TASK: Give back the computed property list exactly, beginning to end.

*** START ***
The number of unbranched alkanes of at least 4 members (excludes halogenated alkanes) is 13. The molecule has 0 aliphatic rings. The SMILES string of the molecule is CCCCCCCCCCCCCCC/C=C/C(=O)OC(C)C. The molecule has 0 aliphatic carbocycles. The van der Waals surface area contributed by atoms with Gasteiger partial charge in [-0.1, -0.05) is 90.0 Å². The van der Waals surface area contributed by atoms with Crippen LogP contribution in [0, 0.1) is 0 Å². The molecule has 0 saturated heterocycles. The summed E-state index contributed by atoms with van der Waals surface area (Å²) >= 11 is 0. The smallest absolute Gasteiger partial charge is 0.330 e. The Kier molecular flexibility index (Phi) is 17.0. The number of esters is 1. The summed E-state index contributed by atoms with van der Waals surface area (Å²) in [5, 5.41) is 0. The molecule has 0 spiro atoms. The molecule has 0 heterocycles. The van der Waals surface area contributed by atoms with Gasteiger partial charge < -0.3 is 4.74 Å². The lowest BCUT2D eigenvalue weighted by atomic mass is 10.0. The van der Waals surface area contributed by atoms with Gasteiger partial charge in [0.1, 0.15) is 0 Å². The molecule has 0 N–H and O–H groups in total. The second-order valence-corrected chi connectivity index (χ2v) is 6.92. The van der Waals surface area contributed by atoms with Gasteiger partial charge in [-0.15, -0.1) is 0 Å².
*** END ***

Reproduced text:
The number of unbranched alkanes of at least 4 members (excludes halogenated alkanes) is 13. The molecule has 0 aliphatic rings. The SMILES string of the molecule is CCCCCCCCCCCCCCC/C=C/C(=O)OC(C)C. The molecule has 0 aliphatic carbocycles. The van der Waals surface area contributed by atoms with Gasteiger partial charge in [-0.1, -0.05) is 90.0 Å². The van der Waals surface area contributed by atoms with Crippen LogP contribution in [0, 0.1) is 0 Å². The molecule has 0 saturated heterocycles. The summed E-state index contributed by atoms with van der Waals surface area (Å²) >= 11 is 0. The smallest absolute Gasteiger partial charge is 0.330 e. The Kier molecular flexibility index (Phi) is 17.0. The number of esters is 1. The summed E-state index contributed by atoms with van der Waals surface area (Å²) in [5, 5.41) is 0. The molecule has 0 spiro atoms. The molecule has 0 heterocycles. The van der Waals surface area contributed by atoms with Gasteiger partial charge < -0.3 is 4.74 Å². The lowest BCUT2D eigenvalue weighted by atomic mass is 10.0. The van der Waals surface area contributed by atoms with Gasteiger partial charge in [0.1, 0.15) is 0 Å². The molecule has 0 N–H and O–H groups in total. The second-order valence-corrected chi connectivity index (χ2v) is 6.92. The van der Waals surface area contributed by atoms with Gasteiger partial charge in [-0.15, -0.1) is 0 Å².